Every home and every family has its own set of challenges and hurdles to work through. Let’s be honest, if you can choose between sitting down and reading a book or folding a basket of laundry, you’re going to read the book, right?
I can speak with experience as someone that has done the Routine through every schedule – as a work outside the home mom, a work at home mom, a stay at home mom, with babies, littles, and now, a kid at every school grade level (elementary, middle, and high school) there are always going to be challenges. Every situation brings new challenges – if you are home with your kids all day or at work until 6pm, this post isn’t about what is or isn’t difficult, it’s about figuring out strategies to make it work for you and your family. The goal? A clean home most of the time in the least amount of time.
Need a re-frame? It helps me to think about the privilege it is to keep a home clean and tidy. I GET to to do that.
WORKING OUTSIDE THE HOME
If you work outside the home and get home late or leave early (or both!) and are exhausted and have no energy to put a cleaning routine into place, my best suggestion is to start with 5-10 minutes before you leave for work and 5-10 minutes when you get home. Start with the daily tasks and work on completing them every day. If the daily tasks are overwhelming, just start with one – one load of laundry from start to put away, pick up clutter, check floors, or wipe counters. Add one every week and before you know it you’ll have built a little routine into your schedule. Once you feel like you’ve got a good handle on daily tasks, start adding the weekly cleaning tasks – Monday is bathrooms day, Tuesday is Dusting Day, etc. Set a timer for 5-10 minutes and do what you can in that amount of time and forget the rest. Keep going and before long you’ll have added this step to your routine as well. If you feel like you can add more time, and get more accomplished, increase your time to 15-20 minutes.
Here’s the secret: If you keep up with the routine (even if it’s half-way done every week), by keeping up with it consistently you’ll be making progress and after a couple months (or less) you’ll not only have a routine but you’ll have a clean home most of the time.
IRREGULAR WORK HOURS/SCHEDULE
An irregular schedule is difficult for so many reasons. Some irregular schedules are overnight shifts, 3 days on and 3 days off or it might even be that you work 12 hour shifts. My best advice? A cleaning routine can be accomplished, but give yourself grace while you’re trying to figure out what works best for you. You might need to double up tasks and tackle two or three on your days off so you don’t have to do much on the days that you are at work. For instance, if you work on Thursdays but have Wednesday off, do Wednesday’s task (vacuum) and Thursday’s task (wash floors) on the same day. Some weeks might be weeks where all you do are the basic daily cleaning tasks (make beds, one load of laundry, wipe counters, clutter, and check floors). Some weeks you’ll be able to conquer the world and get everything done. Take it all in stride and remember that something is always better than nothing.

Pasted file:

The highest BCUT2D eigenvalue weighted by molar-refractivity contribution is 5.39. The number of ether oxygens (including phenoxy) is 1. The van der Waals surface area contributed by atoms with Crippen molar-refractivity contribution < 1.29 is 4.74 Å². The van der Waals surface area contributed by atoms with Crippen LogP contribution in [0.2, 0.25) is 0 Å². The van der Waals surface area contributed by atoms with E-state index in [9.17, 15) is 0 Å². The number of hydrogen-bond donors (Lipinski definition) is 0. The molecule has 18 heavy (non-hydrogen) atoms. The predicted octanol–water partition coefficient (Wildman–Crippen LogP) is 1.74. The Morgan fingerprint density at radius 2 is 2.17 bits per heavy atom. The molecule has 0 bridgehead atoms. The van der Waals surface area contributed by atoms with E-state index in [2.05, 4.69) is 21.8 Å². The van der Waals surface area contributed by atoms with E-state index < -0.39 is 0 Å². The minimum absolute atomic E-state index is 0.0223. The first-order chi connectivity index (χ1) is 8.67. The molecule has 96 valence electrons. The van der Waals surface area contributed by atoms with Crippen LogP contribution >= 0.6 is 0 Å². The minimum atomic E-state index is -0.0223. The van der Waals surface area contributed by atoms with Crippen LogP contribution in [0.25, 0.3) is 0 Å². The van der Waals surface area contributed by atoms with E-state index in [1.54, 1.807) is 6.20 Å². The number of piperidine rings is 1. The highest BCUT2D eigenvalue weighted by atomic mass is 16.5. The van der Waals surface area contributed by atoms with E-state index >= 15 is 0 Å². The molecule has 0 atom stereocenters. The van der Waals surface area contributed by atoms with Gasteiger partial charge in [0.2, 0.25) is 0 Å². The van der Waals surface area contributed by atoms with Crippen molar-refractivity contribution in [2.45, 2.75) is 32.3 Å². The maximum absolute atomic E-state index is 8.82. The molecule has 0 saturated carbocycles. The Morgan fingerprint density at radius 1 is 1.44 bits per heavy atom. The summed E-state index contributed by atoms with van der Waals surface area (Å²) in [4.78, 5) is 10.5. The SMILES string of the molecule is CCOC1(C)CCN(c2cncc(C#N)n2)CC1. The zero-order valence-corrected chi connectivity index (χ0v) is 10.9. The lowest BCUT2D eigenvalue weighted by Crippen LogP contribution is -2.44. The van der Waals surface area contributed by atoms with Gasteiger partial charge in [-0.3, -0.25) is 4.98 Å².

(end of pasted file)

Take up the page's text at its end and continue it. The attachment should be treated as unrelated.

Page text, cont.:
BABIES + YOUNG KIDS/EXHAUSTION
Clean up as you go. Be intentional through the day – it’s always easier to tidy up as you go rather than try to clean everything up at the end of the day. This can be applied to kids picking up one thing before starting another or in other areas of the home too. When the kids were little we reset the area we were playing in multiple times a day. This helped them learn to clean up as you go and it made it so much easier to clean up a little instead of a lot. Kids like to be involved in cleaning – show them and let them help you. The same principle can be applied to the entire home: as you are preparing dinner, be putting the prep dishes in the dishwasher, instead of leaving toiletries on the bathroom counters as you’re getting ready for the day, put them away as you’re getting ready.
- Be consistent. If you decide that it’s helpful to do a quick clean up before rest time or nap time every day, take the 5-10 minutes that it takes to do that little clean up. Being consistent helps to build habits and it helps to make it easier to clean up when you’re doing it regularly.
- When the house is clean…get out! This is something that I did when our two older kids were little. We’d do a quick clean up before lunch and naps and head out to the park for a picnic lunch and playtime. This did all of us good – fresh air and sunshine and a walk for me. In inclement weather we’d head to the library or I’d take the stroller to the mall to walk around. Then it was back home for naps and a little quiet time for me. If you are working outside of the home, you can do this after dinner too!